"The city of Pula has to play its part. It is little known, but there was an initiative after the Second World War to promote tourism in September. Lots of things were attempted, but we have genuinely succeeded, through lots of enthusiasm and hard work.
"Where is our money, cry some local residents? Our financial benefit? It is in the local institutions, and in the millions of kuna which pour into local businesses. People think we are rich, but most of the money goes into the Croatian economy and tax system. We have been lobbying the city, and we are delighted that the city has transferred 2 million kuna to Stinjan, so that roads and lighting will be provided.
Fort Punta Christo is bathed in exotic light  as festival goers explore its secrets corners
Fort Punta Christo is bathed in exotic light, as festival goers explore its secrets corners
Fort Punta Christo
"The city mayor has also promised to restore the electricity connection, which will be amazing. With electricity, we will be able to transform Fort Punta Christo into a great social point. Perhaps a wine bar, jazz evenings, that kind of thing. The money is there for the electricity, but there is a small thing called Croatian bureaucracy, plus the fact the landowners' price increases 15 times when there is a hint the English may be involved. But we do hope to have the connection for next year, which will be fantastic."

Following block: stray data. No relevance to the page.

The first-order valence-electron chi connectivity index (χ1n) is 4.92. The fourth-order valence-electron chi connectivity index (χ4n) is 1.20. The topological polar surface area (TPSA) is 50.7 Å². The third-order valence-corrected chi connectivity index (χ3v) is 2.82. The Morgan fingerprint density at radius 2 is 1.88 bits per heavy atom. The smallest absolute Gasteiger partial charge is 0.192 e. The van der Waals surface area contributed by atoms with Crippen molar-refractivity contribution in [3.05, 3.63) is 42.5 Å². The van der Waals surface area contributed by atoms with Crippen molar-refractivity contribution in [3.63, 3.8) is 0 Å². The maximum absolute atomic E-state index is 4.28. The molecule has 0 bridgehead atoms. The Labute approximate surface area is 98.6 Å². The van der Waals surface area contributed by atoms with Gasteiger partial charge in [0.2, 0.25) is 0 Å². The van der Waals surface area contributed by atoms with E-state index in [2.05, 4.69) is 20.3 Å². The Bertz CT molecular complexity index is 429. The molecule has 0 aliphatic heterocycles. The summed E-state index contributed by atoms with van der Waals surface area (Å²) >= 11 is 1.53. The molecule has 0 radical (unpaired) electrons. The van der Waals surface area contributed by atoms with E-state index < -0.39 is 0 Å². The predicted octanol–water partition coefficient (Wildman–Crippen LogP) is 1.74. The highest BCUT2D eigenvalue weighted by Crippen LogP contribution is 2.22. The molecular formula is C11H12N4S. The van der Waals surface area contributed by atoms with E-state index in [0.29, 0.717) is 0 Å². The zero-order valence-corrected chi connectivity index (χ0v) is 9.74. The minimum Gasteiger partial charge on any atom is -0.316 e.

How can Pula grow as a music and festival destination?
"It is quite simple. Listen to us! Listen to our stories and use our experience. We can do many more festivals, both here and elsewhere. We have already spoken to the city about some of them. One idea is a music conference in October at the end of the season, using different areas every day, with the last part in the fort to close the summer season. It would be great for Pula.